In December of 1938 once Trenton based shoe-clerk, Barney Josephson opened a jazz club at 2 Sheridan Square in the West Village. Ironically named Cafe Society after the slang term for the day’s upper crust, Josephson added the tagline “the wrong place for the Right people” lest anyone be confused as to what they were getting into. With greats like Count Basie, Hazel Scott, and Big Joe Turner gracing the stage in its early days, Cafe Society quickly became known as the “foremost swing spot below Harlem.” But Cafe Society’s stage wasn’t just a place to see great jazz, it was also a platform for racial equality and desegregation.
Despite being the inventors, innovators, and standard bearers of jazz, African Americans musicians faced segregation both on stage and in the audience at jazz clubs. Even at famous venues like the Cotton Club that regularly showcased legends like Billie Holiday and Duke Ellington, African Americans never shared the stage with white Americans. Indeed, “operators of nightclubs and hotels would promptly ‘nix’ a proposition” of having an interracial band play. By prohibiting African Americans and whites from playing together, the fourth wall of performance became yet another barrier between the two races.
As audience members, African Americans were relegated to the back one-third of the Cotton Club, behind columns and partitions. In any club outside of Harlem, they couldn’t even get in the door. Josephson sought to change that when he opened Cafe Society. “I wanted a club where blacks and whites worked together behind the footlights and sat together out front.”
The audience was mixed from opening night, but the stage remained segregated for another year until he booked Joe Sullivan’s new sextet for a regular gig. A piano player known as “one of the best whites around,” Sullivan’s distaste for racism was as pronounced as Josephson’s. He had been thinking of putting together a “mixed” band since his teenage years when he was hanging out in the unofficially unsegregated honky-tonks of Chicago. Shortly after the premiere of his new band Sullivan declared, “I hate and denounce prejudice” and “music knows no boundaries or borders.”
Besides himself, Sullivan’s sextet was at first composed of 3 white and 2 African American musicians. But soon he changed up the ratio with 2 white and 4 African American musicians. The venture, according to Josephson, was a success. “We haven’t enjoyed as much business since the place opened,” he told the Chicago Defender. “Last week we turned away more than 500 patrons because of lack of space” and “not one person has expressed disgust at us using Sullivan’s mixed band.” But not everything was bread and roses at Cafe Society and it soon became clear that there was a limit to the patrons’ acceptance of civil rights taking center stage.
In early 1939, Josephson took his anti-racist campaign a step further and introduced Billie Holiday to Strange Fruit, a song written by Abel Meeropol, a communist school teacher who, with his wife, subsequently adopted the children of Ethel and Julius Rosenberg. Josephson asked Holiday to sing it as a personal favor and she agreed. Strange Fruit became the first commercially produced song about lynching and one of the most powerful civil rights ballads ever sung. But Josephson thought the song wasn’t enough on its own and took to stage managing its performance.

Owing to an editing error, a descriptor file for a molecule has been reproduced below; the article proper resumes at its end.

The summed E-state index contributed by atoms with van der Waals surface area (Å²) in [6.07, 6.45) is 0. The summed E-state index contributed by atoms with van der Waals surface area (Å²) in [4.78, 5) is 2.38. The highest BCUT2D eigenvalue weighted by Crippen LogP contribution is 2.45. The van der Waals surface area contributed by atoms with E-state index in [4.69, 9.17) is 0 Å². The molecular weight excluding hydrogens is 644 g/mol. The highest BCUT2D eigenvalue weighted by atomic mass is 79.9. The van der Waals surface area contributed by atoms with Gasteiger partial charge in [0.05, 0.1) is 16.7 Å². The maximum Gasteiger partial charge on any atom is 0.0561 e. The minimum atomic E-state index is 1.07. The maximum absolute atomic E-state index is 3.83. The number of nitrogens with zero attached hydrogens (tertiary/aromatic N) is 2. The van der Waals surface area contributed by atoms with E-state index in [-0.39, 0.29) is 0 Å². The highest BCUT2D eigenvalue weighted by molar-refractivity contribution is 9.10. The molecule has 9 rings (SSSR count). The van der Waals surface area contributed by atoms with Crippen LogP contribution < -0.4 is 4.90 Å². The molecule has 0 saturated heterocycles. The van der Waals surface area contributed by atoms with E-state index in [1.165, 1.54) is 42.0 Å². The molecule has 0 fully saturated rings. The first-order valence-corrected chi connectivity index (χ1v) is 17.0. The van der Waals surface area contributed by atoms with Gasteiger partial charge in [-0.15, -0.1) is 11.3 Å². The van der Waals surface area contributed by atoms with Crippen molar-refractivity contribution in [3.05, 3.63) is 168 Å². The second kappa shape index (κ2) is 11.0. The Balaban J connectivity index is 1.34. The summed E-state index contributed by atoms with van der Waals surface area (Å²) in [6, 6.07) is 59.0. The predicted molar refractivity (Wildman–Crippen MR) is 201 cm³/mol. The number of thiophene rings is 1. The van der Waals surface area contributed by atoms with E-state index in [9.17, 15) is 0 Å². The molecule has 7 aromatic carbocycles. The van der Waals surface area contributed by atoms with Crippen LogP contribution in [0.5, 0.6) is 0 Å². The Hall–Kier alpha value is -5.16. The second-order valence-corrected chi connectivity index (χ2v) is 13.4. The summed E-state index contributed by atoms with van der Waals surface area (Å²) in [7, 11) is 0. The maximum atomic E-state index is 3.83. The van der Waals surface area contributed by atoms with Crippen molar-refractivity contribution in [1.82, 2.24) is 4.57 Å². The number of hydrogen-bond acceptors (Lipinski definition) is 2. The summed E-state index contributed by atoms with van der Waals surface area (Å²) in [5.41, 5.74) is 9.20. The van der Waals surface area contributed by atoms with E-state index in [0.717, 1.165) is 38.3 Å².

Each night before Holiday sang Strange Fruit, Josephson instructed the staff to stand still. No orders were taken, no glasses were cleared, no one got rung up. The room went dark except for a single spot on Holliday. As Josephson later recalled, he wanted the audience “to remember every word of that song or at least go home thinking about it.” But some patrons didn’t get to the end of the song and walked out in the middle. Others protested vocally. One woman followed Holiday into the ladies room screaming, “Don’t you sing that song again! Don’t you dare!” Holiday was wearing a strapless gown – the woman ripped it off. It’s worth noting that Holiday was 24 years old when she premiered the song.
Throughout its history, Cafe Society remained dedicated to civil rights. Its groundbreaking policy of a desegregated stage and floor helped shape the dialog around racial equality in the jazz scene and in the country as a whole. Jazz, after all, was popular music at the time. Its progressive politics made sense in New York City where African Americans, recent immigrants from around the world, and European Americans lived, worked, and commuted in close proximity to each other on a daily basis. Numerous strides in racial equality had been made in the 1920s and 1930s due to New York’s diversified manufacturing economy and efforts by labor unions to form a united front in the working class. To a large degree, African Americans had previously been excluded from this discourse – but the discourse existed and for a moment, it seemed to be widening.
Still, it took another 25 years for segregation to end in the United States. Its demise might have come more quickly if it wasn’t for the McCarthyist period that wreaked havoc on the lives of so many early civil rights supporters and activists – Josephson included. In 1947, Josephson’s brother was subpoenaed by The House Committee on Un-American Activities. He refused to answer any of the Committee’s questions and was found guilty of contempt. Josephson escaped HUAC, but not the public fallout of his brother’s conviction. He was attacked by numerous journalists and business at Cafe Society dropped precipitously soon thereafter. Cafe Society closed later that year and Josephson retired from the public spotlight.